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A Report from BEA & Publishing University

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(Editor’s Note: This article was adapted from a post to the PMA Chat Group.)
I attended several sessions of Publishing University, but I took few notes. I wanted to focus on the larger perspective, so I pretty much sat and tried to absorb. I came away from Publishing University and BookExpo with several general thoughts, which I will share here. These are not new ideas, but it seems to me that Chicago emphasized their urgency. Publishing University and BookExpo were eye-openers more than anything else.

This business is changing, and changing very rapidly. I looked down to put my dominoes in line, and when I looked back up, the world was different. Future shock has become present shock. I often feel dizzy from the blur of the landscape. I need to stay young and flexible. When I started out, I expected to get “there” someday and let the momentum carry me on. Now I face the prospect that my momentum will carry me in the wrong direction unless I become much more conversant with the changes around me.

Publishing is a business. I have to treat it as one. Once upon a time, I might have been able to hang out a shingle and do my books as a labor of love. Books are still labors of love, but I need now, more than ever, to conduct my business professionally and formally. I have to plan further ahead, often three or more years in advance. I have to be able to talk about profit-and-loss statements, cashflow reports, and all those other documents that I always considered yucky. I have to consider the marketability of every title. I have to project sales and develop budgets in an uphill environment. I have to be systematic. I have to tell my right mind to shut up and let my left brain get a word in.

Meanwhile, the world I do business in is changing. My margins are low, my costs are increasing, returns muddle my financial reports. That “seat-of-the-pants” management I used to practice now just makes my fanny hot. I look at that increasingly quantified world I am up “against”: computerized sales and inventory systems that give gospel status to the spreadsheets used by bookstores, distributors, and wholesalers; accountants and beancounters newly deified in corporate offices; books with shelf lives comparable to that of broccoli; chain and store buyers whose tenure is measured by the “sell-through” of the books they put on the shelves. I have to understand these changes and be prepared to respond to them. I won’t do very well if I continue to say: “This is a good book; it will sell.” If the rules change, I have to change if I want to keep on playing the game.

I might be discouraged if it weren’t for the opportunities that Publishing University/BookExpo also highlighted. Again, the fundamental fact is that this business is changing. There are many opportunities emerging now for me to pick from. The challenge for me is to choose wisely. Many of these new opportunities already exist on the Internet, on CD-ROMs, in publishing-on-demand. Many more are brewing-electronic books, Lightning Print technologies, smart paper, laptop readers, etc. Where do I go? Do I choose one direction and risk breaking all my eggs? Can I be ready for all of these when they are ready for me? Can I climb on some platform that will prepare me to take advantage of all these changes?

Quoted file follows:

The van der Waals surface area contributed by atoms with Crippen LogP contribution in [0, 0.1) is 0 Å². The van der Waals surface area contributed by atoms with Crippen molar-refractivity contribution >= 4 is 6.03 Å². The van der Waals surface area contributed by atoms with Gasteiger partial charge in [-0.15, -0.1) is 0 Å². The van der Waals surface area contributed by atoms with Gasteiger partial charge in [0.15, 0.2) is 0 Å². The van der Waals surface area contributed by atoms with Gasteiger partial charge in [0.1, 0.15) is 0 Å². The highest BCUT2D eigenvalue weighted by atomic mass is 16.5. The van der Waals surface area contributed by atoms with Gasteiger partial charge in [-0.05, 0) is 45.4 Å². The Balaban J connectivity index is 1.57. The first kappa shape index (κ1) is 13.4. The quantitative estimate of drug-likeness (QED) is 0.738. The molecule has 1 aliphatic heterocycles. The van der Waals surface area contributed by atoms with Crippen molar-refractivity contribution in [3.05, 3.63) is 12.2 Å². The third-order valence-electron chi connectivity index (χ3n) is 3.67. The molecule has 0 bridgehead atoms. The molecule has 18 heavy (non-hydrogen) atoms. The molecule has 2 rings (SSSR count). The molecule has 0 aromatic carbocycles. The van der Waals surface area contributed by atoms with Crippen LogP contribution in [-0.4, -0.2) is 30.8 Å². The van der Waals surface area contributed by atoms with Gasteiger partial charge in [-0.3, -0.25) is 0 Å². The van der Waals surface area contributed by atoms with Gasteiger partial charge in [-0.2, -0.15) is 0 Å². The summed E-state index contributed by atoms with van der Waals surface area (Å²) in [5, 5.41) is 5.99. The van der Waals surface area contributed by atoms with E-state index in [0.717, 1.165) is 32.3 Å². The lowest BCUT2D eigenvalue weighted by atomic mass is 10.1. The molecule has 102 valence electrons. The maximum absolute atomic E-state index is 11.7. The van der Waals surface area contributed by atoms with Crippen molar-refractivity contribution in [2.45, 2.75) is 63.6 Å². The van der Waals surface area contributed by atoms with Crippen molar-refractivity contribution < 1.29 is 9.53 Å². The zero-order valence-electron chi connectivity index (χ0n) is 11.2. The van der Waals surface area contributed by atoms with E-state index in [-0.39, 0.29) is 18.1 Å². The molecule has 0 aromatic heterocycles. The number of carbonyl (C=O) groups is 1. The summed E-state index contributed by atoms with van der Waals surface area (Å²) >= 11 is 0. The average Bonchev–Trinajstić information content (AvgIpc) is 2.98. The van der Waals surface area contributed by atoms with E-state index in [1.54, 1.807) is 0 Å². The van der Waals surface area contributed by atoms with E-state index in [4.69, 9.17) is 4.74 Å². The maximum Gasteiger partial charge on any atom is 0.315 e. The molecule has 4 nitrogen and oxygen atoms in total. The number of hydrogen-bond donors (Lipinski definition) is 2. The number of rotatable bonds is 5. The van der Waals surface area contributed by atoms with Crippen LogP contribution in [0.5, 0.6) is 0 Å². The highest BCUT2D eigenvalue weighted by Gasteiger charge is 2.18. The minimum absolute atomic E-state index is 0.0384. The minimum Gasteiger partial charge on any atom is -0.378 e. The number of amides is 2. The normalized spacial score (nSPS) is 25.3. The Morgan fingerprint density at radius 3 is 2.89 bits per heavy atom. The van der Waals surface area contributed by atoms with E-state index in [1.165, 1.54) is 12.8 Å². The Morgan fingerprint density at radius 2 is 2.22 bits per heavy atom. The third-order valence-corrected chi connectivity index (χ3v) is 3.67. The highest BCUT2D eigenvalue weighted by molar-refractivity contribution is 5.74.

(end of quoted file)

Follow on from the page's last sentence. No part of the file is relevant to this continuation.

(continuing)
These technological changes, I think, are going to have major impacts on publishing as I know it. I am not sure that small publishers, in their present form, will even be here in 10 or 15 years. Publishing may well become more of a service instead of a product industry. Authors will not need publishers when the costs of producing books drop as far as some of this new technology promises to take them. Publishers will still exist, but many of us are likely to become information brokers and packagers instead of producers of tangible properties. The book buyer may well become a licensed user. Publishers and author/publishers may well conduct business directly with end users, while middlemen like Ingram may become information recirculators more than product distributors. At some point, I would not be surprised to see Ingram becoming a publisher and an electronic competitor of the bookstores that are now its customers.

These are the interesting times of that trite Chinese proverb. I have never been so excited by confusion! I look forward to exploring these ideas on the list and at future Publishing Universities. Isn’t confusion wonderful? I went to Publishing University/BookExpo feeling a little down. My business has not been good in the last couple of years (not that it ever was as good as it should have been). The wave was curling and I was floating well outside the break line. I came back a lot more encouraged. That breaking wave? It was just a forerunner of the big set that is building a little farther out. There are a lot of things happening in this business. Sitting alone at my desk, I often miss the significance of this development or that new technology. Publishing University/BookExpo was a great opportunity for me to take stock, to shmooze with others who had different perspectives and experiences, and to get out of myself. This alone was worth the trip.

Enough of this. It’s so out of my character. Next thing you know, I’ll be challenging for the positive-thinking crown!

Robert Goodman

Silvercat Publications, San Diego, California

Publishing, editing, and written communication services

phone: 619/299-6774; fax: 619/299-9119, e-mail: rg@silvercat.com

 

 

 

 

 

 

 

 

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